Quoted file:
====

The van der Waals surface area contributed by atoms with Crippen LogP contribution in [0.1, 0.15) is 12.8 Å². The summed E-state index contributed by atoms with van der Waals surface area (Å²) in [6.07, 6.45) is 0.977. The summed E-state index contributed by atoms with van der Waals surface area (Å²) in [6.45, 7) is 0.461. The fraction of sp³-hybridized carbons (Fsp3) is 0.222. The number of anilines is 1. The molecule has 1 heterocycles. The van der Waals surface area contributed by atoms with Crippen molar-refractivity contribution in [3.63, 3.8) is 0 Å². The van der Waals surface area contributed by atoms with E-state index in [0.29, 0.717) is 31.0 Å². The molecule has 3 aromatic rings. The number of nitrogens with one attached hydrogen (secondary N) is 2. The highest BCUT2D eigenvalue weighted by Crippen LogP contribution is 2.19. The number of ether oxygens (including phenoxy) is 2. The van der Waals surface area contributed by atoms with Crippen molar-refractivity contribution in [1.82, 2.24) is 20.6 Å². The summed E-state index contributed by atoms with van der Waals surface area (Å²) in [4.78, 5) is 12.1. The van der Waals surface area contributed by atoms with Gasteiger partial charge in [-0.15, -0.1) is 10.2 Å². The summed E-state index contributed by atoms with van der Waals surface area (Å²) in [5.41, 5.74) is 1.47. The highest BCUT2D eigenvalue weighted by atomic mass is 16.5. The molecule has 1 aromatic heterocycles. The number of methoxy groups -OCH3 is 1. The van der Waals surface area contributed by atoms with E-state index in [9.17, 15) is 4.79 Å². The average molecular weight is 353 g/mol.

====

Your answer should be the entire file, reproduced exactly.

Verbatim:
The van der Waals surface area contributed by atoms with Crippen LogP contribution in [0.1, 0.15) is 12.8 Å². The summed E-state index contributed by atoms with van der Waals surface area (Å²) in [6.07, 6.45) is 0.977. The summed E-state index contributed by atoms with van der Waals surface area (Å²) in [6.45, 7) is 0.461. The fraction of sp³-hybridized carbons (Fsp3) is 0.222. The number of anilines is 1. The molecule has 1 heterocycles. The van der Waals surface area contributed by atoms with Crippen molar-refractivity contribution in [3.63, 3.8) is 0 Å². The van der Waals surface area contributed by atoms with E-state index in [0.29, 0.717) is 31.0 Å². The molecule has 3 aromatic rings. The number of nitrogens with one attached hydrogen (secondary N) is 2. The highest BCUT2D eigenvalue weighted by Crippen LogP contribution is 2.19. The number of ether oxygens (including phenoxy) is 2. The van der Waals surface area contributed by atoms with Crippen molar-refractivity contribution in [1.82, 2.24) is 20.6 Å². The summed E-state index contributed by atoms with van der Waals surface area (Å²) in [4.78, 5) is 12.1. The van der Waals surface area contributed by atoms with Gasteiger partial charge in [-0.15, -0.1) is 10.2 Å². The summed E-state index contributed by atoms with van der Waals surface area (Å²) in [5.41, 5.74) is 1.47. The highest BCUT2D eigenvalue weighted by atomic mass is 16.5. The molecule has 1 aromatic heterocycles. The number of methoxy groups -OCH3 is 1. The van der Waals surface area contributed by atoms with E-state index in [9.17, 15) is 4.79 Å². The average molecular weight is 353 g/mol.